On January 13, an American Airlines Boeing 777 headed to London taxied on the wrong runway as a Delta 737 began its take off roll. This was nearly a disaster of epic proportions, as the American jet crossed right in front of Delta, and the Delta plane hit the brakes.
The Delta flight stopped less than 1000 feet from where it would have intersected with American’s plane. The transatlantic 777 didn’t follow air traffic control instructions. It was told whom to call to report the incident, and half an hour later took off for Heathrow airport.
— Casey Wade (@CaseWade) January 14, 2023
Given the potential calamity that was narrowly avoided, there’s a search for answers. How could that American plane have found itself taxiing on the wrong runway in front of another plane – that almost slammed into it? There’s also a lot of finger pointing.
It nearly caused a disaster. And now the Allied Pilots Association is running interference in the media. Ted Reed writes with the union narrative for Forbes.
- The American Airlines pilots union has been saying they’ve been warning about safety because of new procedures they say they haven’t been trained on yet.
- And Reed says the pilots continued to fly to London – a questionable move, given that they could have been easily shaken by the incident, and perhaps in no condition to fly, plus this likely overwrote the conversations around the incursion from the voice recorder – because they didn’t know the seriousness of what had happened. (They did not operate a flight back to the U.S. two days later, however.)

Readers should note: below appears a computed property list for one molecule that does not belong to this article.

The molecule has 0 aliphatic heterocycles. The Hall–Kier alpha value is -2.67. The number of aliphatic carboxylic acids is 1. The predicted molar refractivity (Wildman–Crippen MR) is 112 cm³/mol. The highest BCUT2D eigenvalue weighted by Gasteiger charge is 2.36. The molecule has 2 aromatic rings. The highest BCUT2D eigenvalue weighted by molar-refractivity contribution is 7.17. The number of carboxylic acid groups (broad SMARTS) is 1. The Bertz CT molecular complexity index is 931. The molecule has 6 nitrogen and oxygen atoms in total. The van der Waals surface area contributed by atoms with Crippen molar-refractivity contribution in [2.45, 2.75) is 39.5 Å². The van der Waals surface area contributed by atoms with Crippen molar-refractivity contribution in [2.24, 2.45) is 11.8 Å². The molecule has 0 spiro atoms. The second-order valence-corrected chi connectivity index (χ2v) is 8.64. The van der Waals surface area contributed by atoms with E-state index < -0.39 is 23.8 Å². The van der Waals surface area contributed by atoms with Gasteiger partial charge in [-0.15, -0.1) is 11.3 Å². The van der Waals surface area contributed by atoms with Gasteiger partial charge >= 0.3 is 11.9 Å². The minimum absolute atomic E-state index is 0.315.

One Mile at a Time reports these narratives though correctly adds “this doesn’t address why the (experienced) captain taxied the plane to the wrong runway.” And that makes the rest of Ted Reed’s piece basically irrelevant.
The Ted Reed piece articulates the ‘cya’ pilots union narrative and a poor excuse for the incident.
- There is zero indication the ‘new procedures’ had anything to do with this incident. Notice that when the union promotes these as a problem they never specify the particulars, for instance the first officer announcing “flight attendants, prepare for takeoff” is not what caused this. (The union’s previous criticism of ‘changes in procedures’ have been about asking for supplemental in-person training in exchange for overtime pay.)
- There were 3 777 pilots on board, none of them noticed they were going the wrong way.
- The cockpit was informed of a “possible pilot deviation.” They spent half an hour on the ground after the incursion. If they still didn’t know what happened by then that is worse not better.
APA is pushing ‘everybody’s fault but the pilots’ narrative in TV appearances as well, but it does not hold.
APA continues to push this false narrative… pic.twitter.com/Vqip7C8tF0
— Ross Feinstein (@RossFeinstein) January 21, 2023
Strong kudos are due both to the air traffic controller who called off the Delta 737 and to the pilots of that plane who managed to abort their takeoff and stop the aircraft before it crossed runway 31L where the Boeing widebody passed in front of it.